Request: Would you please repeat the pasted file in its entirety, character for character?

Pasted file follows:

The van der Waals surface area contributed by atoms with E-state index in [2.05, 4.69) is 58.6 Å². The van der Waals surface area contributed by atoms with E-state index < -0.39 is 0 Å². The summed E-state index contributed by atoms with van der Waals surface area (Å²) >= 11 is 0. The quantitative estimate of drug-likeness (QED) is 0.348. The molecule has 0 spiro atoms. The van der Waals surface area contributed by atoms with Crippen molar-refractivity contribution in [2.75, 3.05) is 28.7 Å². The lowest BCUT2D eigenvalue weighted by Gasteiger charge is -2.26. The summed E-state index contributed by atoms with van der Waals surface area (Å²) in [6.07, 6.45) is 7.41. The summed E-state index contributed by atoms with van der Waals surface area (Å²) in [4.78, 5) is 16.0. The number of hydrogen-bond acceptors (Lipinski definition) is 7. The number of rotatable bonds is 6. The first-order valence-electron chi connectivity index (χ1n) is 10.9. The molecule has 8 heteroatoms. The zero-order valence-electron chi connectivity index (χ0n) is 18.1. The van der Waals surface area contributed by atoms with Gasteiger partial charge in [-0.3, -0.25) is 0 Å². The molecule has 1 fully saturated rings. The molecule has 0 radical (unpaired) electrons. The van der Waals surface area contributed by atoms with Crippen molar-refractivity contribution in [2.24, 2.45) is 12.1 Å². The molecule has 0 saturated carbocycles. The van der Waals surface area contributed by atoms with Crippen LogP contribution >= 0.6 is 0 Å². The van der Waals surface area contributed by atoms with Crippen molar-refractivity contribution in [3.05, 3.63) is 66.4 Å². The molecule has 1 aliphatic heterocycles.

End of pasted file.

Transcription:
The van der Waals surface area contributed by atoms with E-state index in [2.05, 4.69) is 58.6 Å². The van der Waals surface area contributed by atoms with E-state index < -0.39 is 0 Å². The summed E-state index contributed by atoms with van der Waals surface area (Å²) >= 11 is 0. The quantitative estimate of drug-likeness (QED) is 0.348. The molecule has 0 spiro atoms. The van der Waals surface area contributed by atoms with Crippen molar-refractivity contribution in [2.75, 3.05) is 28.7 Å². The lowest BCUT2D eigenvalue weighted by Gasteiger charge is -2.26. The summed E-state index contributed by atoms with van der Waals surface area (Å²) in [6.07, 6.45) is 7.41. The summed E-state index contributed by atoms with van der Waals surface area (Å²) in [4.78, 5) is 16.0. The number of hydrogen-bond acceptors (Lipinski definition) is 7. The number of rotatable bonds is 6. The first-order valence-electron chi connectivity index (χ1n) is 10.9. The molecule has 8 heteroatoms. The zero-order valence-electron chi connectivity index (χ0n) is 18.1. The van der Waals surface area contributed by atoms with Gasteiger partial charge in [-0.3, -0.25) is 0 Å². The molecule has 1 fully saturated rings. The molecule has 0 radical (unpaired) electrons. The van der Waals surface area contributed by atoms with Crippen molar-refractivity contribution in [2.24, 2.45) is 12.1 Å². The molecule has 0 saturated carbocycles. The van der Waals surface area contributed by atoms with Crippen LogP contribution >= 0.6 is 0 Å². The van der Waals surface area contributed by atoms with Crippen molar-refractivity contribution in [3.05, 3.63) is 66.4 Å². The molecule has 1 aliphatic heterocycles.